The Evolution of Autism

What is Autism?

Autism is a developmental disorder that begins early in childhood; it is usually noticed in children by age 3. Defining characteristics of autism include communication deficits, poorly developed reciprocal social interactions, stereotyped behaviors, and restricted interests. These deficits occur at different levels of severity which has evolved into the contemporary view of autism as a spectrum disorder, and it is often referred to as Autism Spectrum Disorder (ASD), Autistic Disorder (AD), or Autism.

Traditionally, the autism range has included Autistic Disorder, Asperger Syndrome, and Pervasive Developmental Disorder-Not Otherwise Specified (PDD-NOS).

Autistic Disorder is sometimes called classic autism. It is characterized by:

  1. Significant language delays including reduced instances of language that has communicative and reciprocal intent.
  2. Minimal reciprocal social interactions. For example, avoidance of eye contact, lack of appropriate facial expressions, inability to appropriately communicate emotions, lack of understanding of shared emotions, and inability to use verbal and nonverbal behaviors for social interchange.
  3. Stereotyped behaviors and restricted interests. These may include unusual sensory interests toward objects, unusual or repetitive hand and finger movements, and excessive interest or reference to either unusual or highly specific topics or objects.

Asperger Syndrome, while somewhat milder than Autistic Disorder, has both similar and distinct characteristics including:

  1. Difficulty with the social aspects of speech and language such as limited range of intonation, one-sided conversations, literal interpretations, and inability to shift topics. Vocabulary development is usually advanced while understanding of figurative language is a weakness.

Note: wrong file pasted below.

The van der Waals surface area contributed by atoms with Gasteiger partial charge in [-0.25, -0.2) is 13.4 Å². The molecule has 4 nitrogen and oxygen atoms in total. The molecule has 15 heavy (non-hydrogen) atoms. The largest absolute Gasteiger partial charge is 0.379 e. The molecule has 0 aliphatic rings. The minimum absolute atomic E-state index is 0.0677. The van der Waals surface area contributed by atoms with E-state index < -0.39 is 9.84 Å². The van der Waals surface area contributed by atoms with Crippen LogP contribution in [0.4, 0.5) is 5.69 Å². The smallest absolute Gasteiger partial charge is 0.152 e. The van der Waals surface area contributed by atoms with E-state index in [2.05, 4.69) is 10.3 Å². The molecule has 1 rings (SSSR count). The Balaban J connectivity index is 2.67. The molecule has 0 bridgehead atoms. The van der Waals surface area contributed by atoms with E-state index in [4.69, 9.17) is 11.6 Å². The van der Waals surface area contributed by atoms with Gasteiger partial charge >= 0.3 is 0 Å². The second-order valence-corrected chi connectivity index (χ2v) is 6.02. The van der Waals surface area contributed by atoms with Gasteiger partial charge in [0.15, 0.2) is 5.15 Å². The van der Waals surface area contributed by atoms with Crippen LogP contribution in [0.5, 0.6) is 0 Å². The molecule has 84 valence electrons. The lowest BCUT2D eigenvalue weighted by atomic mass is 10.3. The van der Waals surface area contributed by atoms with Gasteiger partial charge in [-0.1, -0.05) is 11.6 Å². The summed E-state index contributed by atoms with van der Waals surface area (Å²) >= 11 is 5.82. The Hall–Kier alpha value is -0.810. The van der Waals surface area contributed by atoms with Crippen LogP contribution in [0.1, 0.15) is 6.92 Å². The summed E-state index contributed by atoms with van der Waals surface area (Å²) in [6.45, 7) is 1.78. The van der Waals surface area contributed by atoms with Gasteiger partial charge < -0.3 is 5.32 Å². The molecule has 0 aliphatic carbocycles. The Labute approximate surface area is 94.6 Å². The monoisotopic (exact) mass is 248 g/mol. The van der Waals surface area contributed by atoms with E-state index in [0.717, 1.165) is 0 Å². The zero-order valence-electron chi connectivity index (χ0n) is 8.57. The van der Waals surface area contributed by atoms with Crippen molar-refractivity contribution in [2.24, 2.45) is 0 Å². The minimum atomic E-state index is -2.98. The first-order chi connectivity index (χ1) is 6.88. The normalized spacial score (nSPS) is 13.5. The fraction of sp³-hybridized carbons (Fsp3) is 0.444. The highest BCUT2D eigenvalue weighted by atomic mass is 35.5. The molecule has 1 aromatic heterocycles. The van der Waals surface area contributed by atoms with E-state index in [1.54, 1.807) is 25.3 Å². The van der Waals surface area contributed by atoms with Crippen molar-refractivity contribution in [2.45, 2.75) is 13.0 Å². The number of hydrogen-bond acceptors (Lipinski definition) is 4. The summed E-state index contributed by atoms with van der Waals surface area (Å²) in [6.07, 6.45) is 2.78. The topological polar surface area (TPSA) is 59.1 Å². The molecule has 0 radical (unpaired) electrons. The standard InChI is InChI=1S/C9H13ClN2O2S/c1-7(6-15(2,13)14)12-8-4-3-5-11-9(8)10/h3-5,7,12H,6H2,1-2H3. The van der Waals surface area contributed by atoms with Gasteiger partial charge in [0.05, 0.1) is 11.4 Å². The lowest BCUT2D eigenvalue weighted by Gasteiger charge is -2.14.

2. Difficulty with social cognition a lack of social and/or emotional reciprocity, eye contact, and friendships. Social awkwardness such as not reacting appropriately to social interactions and not recognizing other’s feelings or reactions. Difficulties with social cognition may result in behavioral rigidity.
  3. Restricted and repetitive behaviors, interests, and activities. This may result in inflexibility in regard to routines. Preoccupation with a narrowed topic of interest which often dominates conversations and thoughts.

Pervasive Developmental Disorder-Not Otherwise Specified is used to categorize those individuals who meet some, but not all, of the criteria for Autistic Disorder or Asperger Syndrome. PDD-NOS is usually marked by fewer and milder symptoms than Autistic Disorder or Asperger Syndrome. Pervasive deficits in the development of reciprocal social interaction, communication, or stereotyped and restricted behaviors are apparent.

History of Autism

Assuming that Autism is a neurological disorder and not caused by “bad” parenting or environmental toxins then it has, most likely, always existed among human beings; however, it was not scientifically described or empirically researched until the 20th century.

Early 1900s

In the early 1900s autism was thought to be a form of childhood schizophrenia, feeble-mindedness, or childhood psychosis.

The term autism was first used by the Swiss psychiatrist Paul Eugen Bleuler between 1908 and 1912. He used it to describe schizophrenic patients who had withdrawn from social contact, appeared to be living in their own world, and were socially disconnected. The root of the word autism is derived from the Greek “autos” which means “self”. That root is combined with the Greek suffix “ismos,” meaning the act, state, or being of. Bleuler used the word “autism” to mean morbid self-admiration and withdrawal into self. It suggests a state of being absorbed by oneself, lost in oneself, removed from social interaction, and isolated from social interaction. While Bleuler described and documented characteristics of autism, his adult patients were diagnosed as having schizophrenia and children were diagnosed as having childhood schizophrenia.